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    A New Moral Compact

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    Barno’s main issue in “A New Moral Compact” covers the American Military and the moral compact or pact between our government, our people, and our soldiers. He compares today’s military to the military during the Vietnam War. Barno points out, “having a cadre of admirable willing volunteers, has made it too easy for us to go to war.” Barno highlights the deficiency of determination and awareness by the majority of America’s population that should be rightfully shown to our armed forces, specifically pointing out how easy it is for the population to brush off the idea of having any personal risk when going to war. Barno’s main claim is in this essay is his stand on the military draft and references Governor Tom Ridge. Barno states, as Americans, we must have a limit of what we will ask of our men and women in uniform before the rest of us feel some moral obligation to step in.

    Barno attempts persuasion and offers evidence by citing factual statistics of successive combat operations, the existing size of the armed forces, and the lengthy timeframe America has been at war in the middle east. Barno contrasts the current ongoing war with the only comparable war, the Vietnam War. By doing so he effectively argues the dire need for some kind of change in the way America treats and handles the real risk takers in times of war, the need for a new moral compact between America’s citizens and the ones who protect them.

    The main audience that Barno reaches out to in this short essay would be government officials, potential military, and upper military. His assumption in this essay is that reiterating the military draft would give the American people a better feel for the country’s military as everyone would be a part of it. “Every family in the country would now be exposed to the potential consequences of our wars and come to recognize in a personal way that they had a stake in the outcome.”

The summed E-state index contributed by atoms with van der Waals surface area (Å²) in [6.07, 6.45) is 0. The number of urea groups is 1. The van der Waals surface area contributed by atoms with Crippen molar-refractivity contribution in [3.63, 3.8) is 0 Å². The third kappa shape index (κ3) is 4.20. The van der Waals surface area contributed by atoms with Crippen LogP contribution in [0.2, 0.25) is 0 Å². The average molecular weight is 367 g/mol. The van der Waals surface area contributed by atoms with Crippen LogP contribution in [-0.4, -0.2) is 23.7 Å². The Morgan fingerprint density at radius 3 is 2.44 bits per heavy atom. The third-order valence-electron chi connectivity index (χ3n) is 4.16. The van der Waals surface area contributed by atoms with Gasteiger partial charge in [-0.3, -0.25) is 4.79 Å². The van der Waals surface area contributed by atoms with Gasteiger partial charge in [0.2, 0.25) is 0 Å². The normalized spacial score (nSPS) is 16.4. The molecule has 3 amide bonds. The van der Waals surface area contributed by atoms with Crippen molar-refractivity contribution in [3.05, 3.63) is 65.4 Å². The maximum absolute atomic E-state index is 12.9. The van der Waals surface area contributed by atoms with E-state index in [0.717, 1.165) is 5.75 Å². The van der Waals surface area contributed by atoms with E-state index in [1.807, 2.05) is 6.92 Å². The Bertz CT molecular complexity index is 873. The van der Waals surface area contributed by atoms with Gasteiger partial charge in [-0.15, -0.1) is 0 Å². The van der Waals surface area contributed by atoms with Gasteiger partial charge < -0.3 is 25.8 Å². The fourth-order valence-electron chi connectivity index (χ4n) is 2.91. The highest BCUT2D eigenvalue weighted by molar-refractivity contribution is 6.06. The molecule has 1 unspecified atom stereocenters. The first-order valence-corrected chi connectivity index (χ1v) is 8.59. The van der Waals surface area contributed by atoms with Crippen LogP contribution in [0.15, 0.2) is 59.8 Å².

One detail of our soldiers overseas that Barno parallels with the soldiers of the Vietnam war era is the amount of time in which each member serves, emphasizing combat campaigns. He states that these lengthy terms of service that is unique to this modern wartime have put an incredible stress on our soldier’s physical state as well as their psyche. There seems to be no relief for a volunteer soldier, as when one signs up for the military today, they’re in for the long haul. With a scarcity of new recruits, the recycling of soldiers to return to combat is unyielding. This is the downside of having a strictly volunteer armed forces.

    The extent of Barno’s argument relies heavily on logos, the rational material of a Barno’s case. Barno focuses on showing readers his claims are sound by comparing his claims with evidence-based material. Barno’s reputational ethos does not matter as much to his readers. Instead, his ethos is created as his readers read the text. Barno’s gained the reader’s trust by laying out his claims, reasons, and evidence. Barno’s avoided harsh anger and lashing out about his differing views of a volunteer-based military vs the draft system.

    Barno’s use of pathos in his argument is most noticeable when he shares his son’s careers in the military. The belief that upsets Barno the most is having a loved one caught in a series of deployments risking his life overseas to protect his country filled with people who are unfamiliar with any such risk during this wartime. With direct use of pathos, Barno asks the question; is the majority of our nation content with a choice few to bear such suffering in order for the rest to wander through life 100% risk-free? Barno argues that this impression is the basis of a crippled moral structure between the population and the ones who protect them.

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    A New Moral Compact. (2021, Jun 07). Retrieved from

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